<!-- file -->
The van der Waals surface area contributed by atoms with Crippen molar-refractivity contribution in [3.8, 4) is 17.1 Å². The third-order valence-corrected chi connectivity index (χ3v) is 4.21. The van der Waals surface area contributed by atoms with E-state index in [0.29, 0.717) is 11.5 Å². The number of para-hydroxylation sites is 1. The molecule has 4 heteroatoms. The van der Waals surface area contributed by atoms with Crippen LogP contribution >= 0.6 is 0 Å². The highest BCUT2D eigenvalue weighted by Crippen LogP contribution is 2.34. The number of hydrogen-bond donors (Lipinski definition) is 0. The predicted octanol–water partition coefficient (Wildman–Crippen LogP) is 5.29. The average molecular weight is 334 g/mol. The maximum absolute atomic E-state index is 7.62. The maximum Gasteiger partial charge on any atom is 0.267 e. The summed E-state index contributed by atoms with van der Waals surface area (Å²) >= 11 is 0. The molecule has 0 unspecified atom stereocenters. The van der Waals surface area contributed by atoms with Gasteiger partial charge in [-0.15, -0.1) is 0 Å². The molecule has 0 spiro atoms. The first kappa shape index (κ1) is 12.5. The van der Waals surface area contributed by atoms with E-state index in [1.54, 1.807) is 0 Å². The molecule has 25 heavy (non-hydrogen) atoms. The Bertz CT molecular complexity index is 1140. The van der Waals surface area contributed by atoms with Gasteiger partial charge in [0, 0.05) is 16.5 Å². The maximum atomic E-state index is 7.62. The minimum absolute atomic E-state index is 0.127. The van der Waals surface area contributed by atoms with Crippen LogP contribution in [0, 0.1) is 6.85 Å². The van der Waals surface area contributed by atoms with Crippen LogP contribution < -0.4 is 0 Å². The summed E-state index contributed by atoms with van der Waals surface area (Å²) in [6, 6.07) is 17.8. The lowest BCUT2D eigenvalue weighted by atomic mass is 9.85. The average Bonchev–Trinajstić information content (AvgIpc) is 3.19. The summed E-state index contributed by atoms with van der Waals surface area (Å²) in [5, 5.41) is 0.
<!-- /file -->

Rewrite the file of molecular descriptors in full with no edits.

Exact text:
The van der Waals surface area contributed by atoms with Crippen molar-refractivity contribution in [3.8, 4) is 17.1 Å². The third-order valence-corrected chi connectivity index (χ3v) is 4.21. The van der Waals surface area contributed by atoms with E-state index in [0.29, 0.717) is 11.5 Å². The number of para-hydroxylation sites is 1. The molecule has 4 heteroatoms. The van der Waals surface area contributed by atoms with Crippen LogP contribution >= 0.6 is 0 Å². The highest BCUT2D eigenvalue weighted by Crippen LogP contribution is 2.34. The number of hydrogen-bond donors (Lipinski definition) is 0. The predicted octanol–water partition coefficient (Wildman–Crippen LogP) is 5.29. The average molecular weight is 334 g/mol. The maximum absolute atomic E-state index is 7.62. The maximum Gasteiger partial charge on any atom is 0.267 e. The summed E-state index contributed by atoms with van der Waals surface area (Å²) >= 11 is 0. The molecule has 0 unspecified atom stereocenters. The van der Waals surface area contributed by atoms with Gasteiger partial charge in [-0.15, -0.1) is 0 Å². The molecule has 0 spiro atoms. The first kappa shape index (κ1) is 12.5. The van der Waals surface area contributed by atoms with E-state index in [1.54, 1.807) is 0 Å². The molecule has 25 heavy (non-hydrogen) atoms. The Bertz CT molecular complexity index is 1140. The van der Waals surface area contributed by atoms with Gasteiger partial charge in [0, 0.05) is 16.5 Å². The maximum atomic E-state index is 7.62. The minimum absolute atomic E-state index is 0.127. The van der Waals surface area contributed by atoms with Crippen LogP contribution in [0, 0.1) is 6.85 Å². The van der Waals surface area contributed by atoms with Crippen LogP contribution < -0.4 is 0 Å². The summed E-state index contributed by atoms with van der Waals surface area (Å²) in [6, 6.07) is 17.8. The lowest BCUT2D eigenvalue weighted by atomic mass is 9.85. The average Bonchev–Trinajstić information content (AvgIpc) is 3.19. The summed E-state index contributed by atoms with van der Waals surface area (Å²) in [5, 5.41) is 0.